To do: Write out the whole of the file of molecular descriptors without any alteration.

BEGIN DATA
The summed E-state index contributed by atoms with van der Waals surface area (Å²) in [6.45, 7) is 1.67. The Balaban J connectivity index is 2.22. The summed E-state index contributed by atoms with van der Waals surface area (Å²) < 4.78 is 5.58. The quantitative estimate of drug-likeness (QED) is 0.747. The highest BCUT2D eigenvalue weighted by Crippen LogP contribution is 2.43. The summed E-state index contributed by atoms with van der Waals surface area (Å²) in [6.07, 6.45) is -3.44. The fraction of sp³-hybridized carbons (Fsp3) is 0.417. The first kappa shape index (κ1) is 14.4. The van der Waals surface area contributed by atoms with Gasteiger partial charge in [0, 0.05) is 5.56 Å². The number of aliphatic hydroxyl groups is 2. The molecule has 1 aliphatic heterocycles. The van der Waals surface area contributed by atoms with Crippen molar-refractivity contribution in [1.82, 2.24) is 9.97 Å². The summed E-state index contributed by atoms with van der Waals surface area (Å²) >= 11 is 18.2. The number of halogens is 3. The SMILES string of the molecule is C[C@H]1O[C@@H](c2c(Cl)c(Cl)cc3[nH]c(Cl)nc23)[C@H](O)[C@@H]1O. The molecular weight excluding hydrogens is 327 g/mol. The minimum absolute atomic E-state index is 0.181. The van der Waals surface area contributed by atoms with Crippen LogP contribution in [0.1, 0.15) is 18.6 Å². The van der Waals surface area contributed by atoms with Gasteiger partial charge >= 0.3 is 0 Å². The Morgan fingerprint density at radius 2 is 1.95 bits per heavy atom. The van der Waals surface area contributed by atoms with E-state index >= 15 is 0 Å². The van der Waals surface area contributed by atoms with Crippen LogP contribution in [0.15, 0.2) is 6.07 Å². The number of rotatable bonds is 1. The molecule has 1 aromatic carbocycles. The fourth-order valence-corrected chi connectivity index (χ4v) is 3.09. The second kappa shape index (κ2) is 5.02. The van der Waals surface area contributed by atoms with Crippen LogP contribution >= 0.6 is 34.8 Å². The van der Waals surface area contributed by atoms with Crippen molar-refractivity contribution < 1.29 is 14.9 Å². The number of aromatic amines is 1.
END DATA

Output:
The summed E-state index contributed by atoms with van der Waals surface area (Å²) in [6.45, 7) is 1.67. The Balaban J connectivity index is 2.22. The summed E-state index contributed by atoms with van der Waals surface area (Å²) < 4.78 is 5.58. The quantitative estimate of drug-likeness (QED) is 0.747. The highest BCUT2D eigenvalue weighted by Crippen LogP contribution is 2.43. The summed E-state index contributed by atoms with van der Waals surface area (Å²) in [6.07, 6.45) is -3.44. The fraction of sp³-hybridized carbons (Fsp3) is 0.417. The first kappa shape index (κ1) is 14.4. The van der Waals surface area contributed by atoms with Gasteiger partial charge in [0, 0.05) is 5.56 Å². The number of aliphatic hydroxyl groups is 2. The molecule has 1 aliphatic heterocycles. The van der Waals surface area contributed by atoms with Crippen molar-refractivity contribution in [1.82, 2.24) is 9.97 Å². The summed E-state index contributed by atoms with van der Waals surface area (Å²) >= 11 is 18.2. The number of halogens is 3. The SMILES string of the molecule is C[C@H]1O[C@@H](c2c(Cl)c(Cl)cc3[nH]c(Cl)nc23)[C@H](O)[C@@H]1O. The molecular weight excluding hydrogens is 327 g/mol. The minimum absolute atomic E-state index is 0.181. The van der Waals surface area contributed by atoms with Crippen LogP contribution in [0.1, 0.15) is 18.6 Å². The van der Waals surface area contributed by atoms with Gasteiger partial charge >= 0.3 is 0 Å². The Morgan fingerprint density at radius 2 is 1.95 bits per heavy atom. The van der Waals surface area contributed by atoms with E-state index >= 15 is 0 Å². The van der Waals surface area contributed by atoms with Crippen LogP contribution in [0.15, 0.2) is 6.07 Å². The number of rotatable bonds is 1. The molecule has 1 aromatic carbocycles. The fourth-order valence-corrected chi connectivity index (χ4v) is 3.09. The second kappa shape index (κ2) is 5.02. The van der Waals surface area contributed by atoms with Crippen LogP contribution >= 0.6 is 34.8 Å². The van der Waals surface area contributed by atoms with Crippen molar-refractivity contribution < 1.29 is 14.9 Å². The number of aromatic amines is 1.